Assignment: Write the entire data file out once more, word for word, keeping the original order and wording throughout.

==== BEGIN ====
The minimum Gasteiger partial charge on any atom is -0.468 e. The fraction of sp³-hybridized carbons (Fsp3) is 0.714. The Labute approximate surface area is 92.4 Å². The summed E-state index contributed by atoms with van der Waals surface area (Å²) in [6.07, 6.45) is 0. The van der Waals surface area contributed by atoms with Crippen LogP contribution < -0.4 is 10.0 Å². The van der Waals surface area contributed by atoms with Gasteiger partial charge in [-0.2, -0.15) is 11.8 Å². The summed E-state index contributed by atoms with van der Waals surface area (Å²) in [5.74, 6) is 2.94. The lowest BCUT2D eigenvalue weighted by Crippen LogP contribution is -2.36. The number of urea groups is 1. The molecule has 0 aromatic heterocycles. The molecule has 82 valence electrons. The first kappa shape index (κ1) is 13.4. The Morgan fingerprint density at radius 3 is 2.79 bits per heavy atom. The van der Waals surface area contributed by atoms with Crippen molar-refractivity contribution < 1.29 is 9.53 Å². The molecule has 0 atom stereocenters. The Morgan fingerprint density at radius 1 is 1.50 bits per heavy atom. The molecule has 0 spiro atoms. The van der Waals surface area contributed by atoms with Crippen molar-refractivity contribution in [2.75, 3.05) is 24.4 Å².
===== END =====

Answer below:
The minimum Gasteiger partial charge on any atom is -0.468 e. The fraction of sp³-hybridized carbons (Fsp3) is 0.714. The Labute approximate surface area is 92.4 Å². The summed E-state index contributed by atoms with van der Waals surface area (Å²) in [6.07, 6.45) is 0. The van der Waals surface area contributed by atoms with Crippen LogP contribution < -0.4 is 10.0 Å². The van der Waals surface area contributed by atoms with Gasteiger partial charge in [-0.2, -0.15) is 11.8 Å². The summed E-state index contributed by atoms with van der Waals surface area (Å²) in [5.74, 6) is 2.94. The lowest BCUT2D eigenvalue weighted by Crippen LogP contribution is -2.36. The number of urea groups is 1. The molecule has 0 aromatic heterocycles. The molecule has 82 valence electrons. The first kappa shape index (κ1) is 13.4. The Morgan fingerprint density at radius 3 is 2.79 bits per heavy atom. The van der Waals surface area contributed by atoms with Crippen molar-refractivity contribution < 1.29 is 9.53 Å². The molecule has 0 atom stereocenters. The Morgan fingerprint density at radius 1 is 1.50 bits per heavy atom. The molecule has 0 spiro atoms. The van der Waals surface area contributed by atoms with Crippen molar-refractivity contribution in [2.75, 3.05) is 24.4 Å².